On September 6, 2006, the CPT, as an institution of the Council of Europe, published the report on a visit to three type F prisons in December 2005. The committee found that there was nothing wrong with the material conditions of detention in the prisons. However, the prisoners' opportunities for joint activities outside of their cells are inadequate and the situation in this regard is “still very unsatisfactory”. The CPT paid particular attention to the situation of those prisoners who had been sentenced to life imprisonment with more stringent enforcement and who had been placed in solitary confinement in accordance with Art. 25 tStVollzG. Before the new Prison Act came into force on June 1, 2005, they were still held in community custody and were able to participate in community activities. The CPT noted that the use of isolation-like detention could have very harmful effects on the person concerned and, under certain circumstances, could lead to inhuman and degrading treatment. The committee finally recommended that Article 25 tStVollzG be reconsidered.
Between December 24, 2007 and January 17, 2008, the Association of Contemporary Lawyers (ÇHD) carried out an investigation into the implementation of circular no. 45/1. 25 lawyers spoke to 120 prisoners in six prisons and reported that ten-hour weekly contact with fellow inmates in type F prisons Bolu , Kocaeli № 1 and Tekirdağ № 2, and in type F prison Tekirdağ № 1 has not been granted for three months. In type F prison Kocaeli No. 2, the prisoners received only two and a half hours per week. Time was also limited to two and a half hours in Edirne Type F Prison , but this was discontinued after a month. In its report of July 2010, the ÇHD found after a renewed investigation that since circular no. 45/1 was issued, no prisoner had been given the right to communicate ten hours a week with ten people he was comfortable with.
Reports by the Human Rights Association (İHD) also indicate that circular no. 45/1 is not being fully implemented in any of the prisons. The annual report of the İHD 2007 also mentions cell detention, restriction of community activities, restriction of sporting and cultural activities, insufficient health care, visiting bans, telephone and letter bans lasting several months, ban on the Kurdish language during telephone calls, confiscation of Kurdish-language newspapers, censorship, obstruction of the right to vote, discrimination, Arbitrariness, assaults and diverse and, in the opinion of the İHD, unjustified disciplinary measures in the prisons are reported. According to the İHD, a total of five prisoners died in 2008.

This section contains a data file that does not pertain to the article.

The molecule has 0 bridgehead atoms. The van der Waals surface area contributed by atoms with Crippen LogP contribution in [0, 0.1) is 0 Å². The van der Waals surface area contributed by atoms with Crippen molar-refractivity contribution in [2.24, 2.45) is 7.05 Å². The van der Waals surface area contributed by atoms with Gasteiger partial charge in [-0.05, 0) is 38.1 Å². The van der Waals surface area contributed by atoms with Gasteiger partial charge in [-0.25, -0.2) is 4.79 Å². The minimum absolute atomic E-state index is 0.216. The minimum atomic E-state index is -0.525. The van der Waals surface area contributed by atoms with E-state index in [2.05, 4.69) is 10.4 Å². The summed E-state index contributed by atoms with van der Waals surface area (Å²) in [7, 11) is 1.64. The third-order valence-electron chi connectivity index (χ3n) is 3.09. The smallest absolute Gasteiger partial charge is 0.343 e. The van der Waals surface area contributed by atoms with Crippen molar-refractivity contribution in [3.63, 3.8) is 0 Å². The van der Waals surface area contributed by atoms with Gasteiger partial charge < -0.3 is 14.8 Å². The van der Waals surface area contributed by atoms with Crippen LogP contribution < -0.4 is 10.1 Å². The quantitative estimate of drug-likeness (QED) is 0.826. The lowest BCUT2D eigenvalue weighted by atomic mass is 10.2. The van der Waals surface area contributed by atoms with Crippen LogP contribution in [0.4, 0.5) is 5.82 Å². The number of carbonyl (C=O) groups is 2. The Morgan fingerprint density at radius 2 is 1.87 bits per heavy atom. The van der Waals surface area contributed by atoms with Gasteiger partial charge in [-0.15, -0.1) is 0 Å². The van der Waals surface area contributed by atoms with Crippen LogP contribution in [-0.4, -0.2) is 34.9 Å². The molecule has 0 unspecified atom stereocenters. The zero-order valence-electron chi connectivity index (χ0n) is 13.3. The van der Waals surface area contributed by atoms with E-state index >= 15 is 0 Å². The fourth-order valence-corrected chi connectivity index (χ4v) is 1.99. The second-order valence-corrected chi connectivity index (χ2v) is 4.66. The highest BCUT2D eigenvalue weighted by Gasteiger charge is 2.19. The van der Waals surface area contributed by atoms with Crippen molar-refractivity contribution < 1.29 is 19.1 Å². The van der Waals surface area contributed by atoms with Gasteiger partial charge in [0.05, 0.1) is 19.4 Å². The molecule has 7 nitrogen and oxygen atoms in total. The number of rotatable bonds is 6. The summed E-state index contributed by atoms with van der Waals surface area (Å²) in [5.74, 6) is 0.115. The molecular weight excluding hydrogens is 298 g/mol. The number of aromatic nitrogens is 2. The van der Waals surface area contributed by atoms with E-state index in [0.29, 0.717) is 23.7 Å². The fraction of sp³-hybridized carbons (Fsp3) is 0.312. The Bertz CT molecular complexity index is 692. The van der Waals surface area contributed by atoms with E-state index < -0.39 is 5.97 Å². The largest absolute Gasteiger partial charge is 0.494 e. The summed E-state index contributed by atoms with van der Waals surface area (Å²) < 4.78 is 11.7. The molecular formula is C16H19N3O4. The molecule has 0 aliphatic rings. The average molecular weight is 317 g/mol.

Even Amnesty International reported "hard and arbitrary disciplinary" and isolation of prisoners in F-type prisons.
In a reply to the Swiss government on June 27, 2007, the human rights organization Human Rights Watch wrote that abuse was a serious problem in type F prisons. The investigation by the independent prison monitoring group revealed a worrying pattern of abuse of inmates in Kırıklar Type F Prison (in Buca, İzmir ).
References and comments
- Law No. 4771 of August 3, 2002, Official Gazette No. 24841 of August 9, 2002 ( online ) established the death penalty in peacetime and Law No. 5218 of July 14, 2004, Official Gazette No. 25529 of March 21, 2002. July 2004 ( online ) completely abolished.
- Angela Davis : Are Prisons Obsolete? Seven Stories Press, 2003, ISBN 978-1-58322-581-3 , p. 101.
- Ordinance No. 6/8517 of July 5, 1967 on the Administration of Prisons and Prisons and the Enforcement of Sentences, Official Gazette No. 12662 of August 1, 1967.
- See Report to the Turkish Government on the visit to Turkey carried out by the CPT from 19 to 23 August 1996. CPT , March 1, 2001, p. 16 f. ( PDF file; 301 KB ).
- For the meaning cf. Entry ( page no longer available , search in web archives ) in Güncel Türkçe Sözlük des Türk Dil Kurumu .
- Anti-Terrorism Act No. 3713 of April 12, 1991, Official Gazette No. 20843 / Mükerrer of April 12, 1991, pp. 1 ff. ( PDF file; 476 KB ).
- See minutes of the 94th session of the General Assembly of the Grand National Assembly of Turkey. In: TBMM Tutanak Dergisi. Parliamentary period 21, vol. 62, legislative year 3, May 1, 2001, p. 35 ( online ).
- Details can be found in the (Turkish) annual report 1991 of the TİHV on pages 113 ff.
- See F-type Prisons, Hunger Strikes and Deaths . Democratic Turkey Forum. Retrieved November 12, 2010.
- See Report to the Turkish Government on the visit to Turkey carried out by the CPT from 19 to 23 August 1996. CPT , March 1, 2001, p. 19 f. ( PDF file; 301 KB ).
- Act No. 4422 of July 30, 1999 on combating profit-making criminal organizations, Official Gazette No. 23773 of August 1, 1999, p. 3 ff. ( PDF file; 5.7 MB ).
- See Adalet Hizmetlerinde Etkinlik Özel İhtisas Komisyonu Raporu. DPT , Ankara 2000, ISBN 975-19-2479-0 , p. 35 ( VIII. Beş Yıllık Kalkınma Planı. DPT. 2506 - ÖİK. 526; PDF file; 380 KB ( Memento from May 25, 2010 in the Internet Archive ) ).
- Bakan Turk: Cezaevleri F tipi olacak . ntvmsnbc.com, July 13, 2000. Retrieved November 12, 2010.
- Turkey. “F-Type” prisons: Isolation and allegations of torture and ill-treatment. Amnesty International , April 2001, AI Index: EUR 44/025/2001, p. 1 ( DOC file; 85 KB ).
- "Death Fast" in Turkey . Spiegel Online , April 13, 2001. Retrieved November 12, 2010.
- Minimum principles for the treatment of prisoners. German Translation Service of the United Nations, New York May 1977 ( PDF file; 77 KB ).